Wireless photo frames are great. A tech-savvy gifter can easily configure one ahead of time to snag photos from a Web album, give it to someone a little less in touch with tech, and ensure that they’ll receive up-to-date family photos automatically, without so much as playing with a single menu.
Of course, this assumes the receiving party has Wi-Fi access at home, which, if you’re giving it to someone who really doesn’t use technology, will not be the case. My own grandma probably would have loved a frame like Kodak’s W1020, but without a home Internet connection, she has no way to take advantage of most of its features.
Enter Vizit from Isabella products, a frame that has its own built-in GPRS radio to push and pull images from the Web without any exterior connections. The 10.4-inch frame syncs up with photos stored on Isabella’s own servers to keep a fresh supply of images rotating through it with minimum effort (or connectivity) required of the end user. You can even send images to Isabella from cell phones, meaning I could snap an image here at CES and have it appear on the frame on the end table at my grandma’s house nearly instantaneously. (I’m not sure she cares about new tech, though.)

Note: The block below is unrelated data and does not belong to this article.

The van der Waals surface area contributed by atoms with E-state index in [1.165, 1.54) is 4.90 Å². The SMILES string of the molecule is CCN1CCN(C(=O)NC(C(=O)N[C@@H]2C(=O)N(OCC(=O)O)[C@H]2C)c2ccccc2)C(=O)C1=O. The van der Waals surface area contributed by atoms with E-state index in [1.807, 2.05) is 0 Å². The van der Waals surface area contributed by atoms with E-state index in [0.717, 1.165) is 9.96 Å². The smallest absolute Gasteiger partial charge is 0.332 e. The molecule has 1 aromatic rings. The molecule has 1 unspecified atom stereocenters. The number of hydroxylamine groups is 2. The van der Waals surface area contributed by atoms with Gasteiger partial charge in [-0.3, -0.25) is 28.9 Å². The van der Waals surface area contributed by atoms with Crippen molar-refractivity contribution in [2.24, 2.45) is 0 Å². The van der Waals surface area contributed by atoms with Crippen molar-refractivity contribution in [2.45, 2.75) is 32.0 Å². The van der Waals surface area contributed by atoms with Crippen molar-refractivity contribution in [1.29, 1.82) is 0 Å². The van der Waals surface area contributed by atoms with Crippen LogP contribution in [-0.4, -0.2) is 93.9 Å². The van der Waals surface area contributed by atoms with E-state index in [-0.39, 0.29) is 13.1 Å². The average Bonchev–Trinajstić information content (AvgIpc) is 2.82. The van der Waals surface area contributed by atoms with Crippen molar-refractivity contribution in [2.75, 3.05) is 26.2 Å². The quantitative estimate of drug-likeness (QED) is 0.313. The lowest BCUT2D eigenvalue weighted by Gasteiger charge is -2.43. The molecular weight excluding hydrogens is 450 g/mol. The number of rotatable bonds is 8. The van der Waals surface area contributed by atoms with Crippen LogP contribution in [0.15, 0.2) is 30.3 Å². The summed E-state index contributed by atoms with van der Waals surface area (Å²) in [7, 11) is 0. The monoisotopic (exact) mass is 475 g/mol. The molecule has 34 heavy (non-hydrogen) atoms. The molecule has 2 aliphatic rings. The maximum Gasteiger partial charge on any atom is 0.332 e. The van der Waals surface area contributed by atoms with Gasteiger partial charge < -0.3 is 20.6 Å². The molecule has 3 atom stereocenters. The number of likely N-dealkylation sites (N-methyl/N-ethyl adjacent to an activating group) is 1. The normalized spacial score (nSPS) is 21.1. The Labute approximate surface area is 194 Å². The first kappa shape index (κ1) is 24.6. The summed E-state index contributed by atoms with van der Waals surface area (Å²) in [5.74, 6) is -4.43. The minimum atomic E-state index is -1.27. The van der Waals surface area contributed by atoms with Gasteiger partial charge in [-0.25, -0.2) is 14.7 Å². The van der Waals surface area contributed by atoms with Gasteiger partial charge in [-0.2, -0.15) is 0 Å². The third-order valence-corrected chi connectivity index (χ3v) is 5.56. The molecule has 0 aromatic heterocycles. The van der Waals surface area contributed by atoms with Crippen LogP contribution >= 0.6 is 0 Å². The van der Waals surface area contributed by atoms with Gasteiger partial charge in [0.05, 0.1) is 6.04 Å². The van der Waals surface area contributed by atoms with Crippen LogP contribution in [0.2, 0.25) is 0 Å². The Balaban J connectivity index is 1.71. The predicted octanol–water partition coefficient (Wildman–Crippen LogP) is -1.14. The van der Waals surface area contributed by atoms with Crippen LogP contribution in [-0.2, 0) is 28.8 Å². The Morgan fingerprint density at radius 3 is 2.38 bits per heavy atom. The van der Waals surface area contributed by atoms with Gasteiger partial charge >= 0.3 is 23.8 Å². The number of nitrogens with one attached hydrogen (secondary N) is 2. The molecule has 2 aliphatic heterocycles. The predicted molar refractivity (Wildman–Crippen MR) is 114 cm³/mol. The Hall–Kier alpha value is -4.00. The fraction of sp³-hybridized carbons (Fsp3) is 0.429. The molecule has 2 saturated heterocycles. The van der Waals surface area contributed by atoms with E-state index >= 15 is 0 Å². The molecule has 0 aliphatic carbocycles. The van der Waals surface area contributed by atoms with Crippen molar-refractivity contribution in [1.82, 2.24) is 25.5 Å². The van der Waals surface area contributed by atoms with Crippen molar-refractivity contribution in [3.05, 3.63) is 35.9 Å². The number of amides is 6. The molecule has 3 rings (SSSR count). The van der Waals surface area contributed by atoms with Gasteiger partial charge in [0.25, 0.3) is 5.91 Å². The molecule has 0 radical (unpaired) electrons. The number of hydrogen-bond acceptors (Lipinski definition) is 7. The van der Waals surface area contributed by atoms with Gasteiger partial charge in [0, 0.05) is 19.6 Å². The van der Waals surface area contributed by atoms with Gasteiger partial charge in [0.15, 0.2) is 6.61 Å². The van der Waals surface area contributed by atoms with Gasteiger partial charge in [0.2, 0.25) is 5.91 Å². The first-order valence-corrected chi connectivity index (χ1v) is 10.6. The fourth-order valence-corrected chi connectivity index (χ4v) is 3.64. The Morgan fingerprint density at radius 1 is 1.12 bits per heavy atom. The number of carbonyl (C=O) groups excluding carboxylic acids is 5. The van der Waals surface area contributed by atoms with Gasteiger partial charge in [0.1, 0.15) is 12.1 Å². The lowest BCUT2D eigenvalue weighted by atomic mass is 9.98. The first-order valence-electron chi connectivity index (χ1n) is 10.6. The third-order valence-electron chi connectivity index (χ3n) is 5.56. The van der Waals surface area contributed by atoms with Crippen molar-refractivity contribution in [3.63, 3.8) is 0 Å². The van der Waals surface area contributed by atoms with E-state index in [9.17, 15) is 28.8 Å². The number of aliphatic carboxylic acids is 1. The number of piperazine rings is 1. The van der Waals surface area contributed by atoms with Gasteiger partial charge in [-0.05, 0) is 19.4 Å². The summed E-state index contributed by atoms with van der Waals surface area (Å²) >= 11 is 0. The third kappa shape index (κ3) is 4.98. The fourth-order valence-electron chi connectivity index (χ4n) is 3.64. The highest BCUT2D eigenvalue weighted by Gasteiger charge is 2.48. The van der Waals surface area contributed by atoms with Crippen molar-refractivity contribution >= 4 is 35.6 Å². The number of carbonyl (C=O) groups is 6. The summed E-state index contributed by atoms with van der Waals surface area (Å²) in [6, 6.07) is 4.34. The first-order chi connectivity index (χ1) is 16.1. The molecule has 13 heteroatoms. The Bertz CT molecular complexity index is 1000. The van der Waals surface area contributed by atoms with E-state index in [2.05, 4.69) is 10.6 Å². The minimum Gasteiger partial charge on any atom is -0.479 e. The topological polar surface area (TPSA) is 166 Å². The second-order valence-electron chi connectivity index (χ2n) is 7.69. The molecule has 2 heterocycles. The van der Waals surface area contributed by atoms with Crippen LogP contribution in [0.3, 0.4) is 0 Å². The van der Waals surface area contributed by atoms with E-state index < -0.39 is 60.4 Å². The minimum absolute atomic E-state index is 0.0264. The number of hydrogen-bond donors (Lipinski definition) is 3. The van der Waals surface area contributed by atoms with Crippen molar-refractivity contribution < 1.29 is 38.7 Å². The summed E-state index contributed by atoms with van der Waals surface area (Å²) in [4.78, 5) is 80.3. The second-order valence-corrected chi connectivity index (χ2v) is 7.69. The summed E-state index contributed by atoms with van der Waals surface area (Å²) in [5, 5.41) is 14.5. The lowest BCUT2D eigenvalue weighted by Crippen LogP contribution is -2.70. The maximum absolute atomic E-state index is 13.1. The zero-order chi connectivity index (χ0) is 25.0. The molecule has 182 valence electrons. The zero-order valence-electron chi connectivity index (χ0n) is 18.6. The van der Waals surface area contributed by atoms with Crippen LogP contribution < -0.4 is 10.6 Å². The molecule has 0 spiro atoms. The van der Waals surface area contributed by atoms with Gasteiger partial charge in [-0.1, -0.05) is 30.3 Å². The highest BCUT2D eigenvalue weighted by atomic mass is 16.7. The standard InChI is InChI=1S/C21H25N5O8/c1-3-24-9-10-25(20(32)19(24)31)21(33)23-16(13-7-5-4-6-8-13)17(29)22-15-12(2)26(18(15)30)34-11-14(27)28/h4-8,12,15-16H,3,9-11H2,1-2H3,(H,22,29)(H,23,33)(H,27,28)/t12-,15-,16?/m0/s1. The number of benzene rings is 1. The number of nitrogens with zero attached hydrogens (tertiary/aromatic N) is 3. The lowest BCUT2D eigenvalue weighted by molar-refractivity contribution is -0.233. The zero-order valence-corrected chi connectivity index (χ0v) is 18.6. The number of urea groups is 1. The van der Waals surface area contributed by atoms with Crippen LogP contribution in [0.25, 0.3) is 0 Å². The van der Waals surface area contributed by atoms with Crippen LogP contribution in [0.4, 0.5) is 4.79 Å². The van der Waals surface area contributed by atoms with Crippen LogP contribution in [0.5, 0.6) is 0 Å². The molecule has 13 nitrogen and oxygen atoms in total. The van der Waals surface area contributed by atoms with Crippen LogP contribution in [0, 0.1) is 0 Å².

Of course, you do pay a premium for this connectivity. Isabella will charge about $6 per month to maintain the connection needed to push and pull images from the frame, but compared to the cost and effort of signing up for conventional Internet access, it’s a cheap way to get photos into an otherwise unconnected home.
The interface has also been made very intuitive for older folks who aren’t familiar with technology. I had a chance to play with the frame on Wednesday night at an unveiling hosted by Isabella, and while it still had bugs to be worked out, the simplicity was there. It uses a “carousel” interface that rotates different options to the front of the frame with a simple forward/backward touch, making it difficult to get lost in different menu system levels.
Isabella hopes to make the Vizit available for $299 this spring.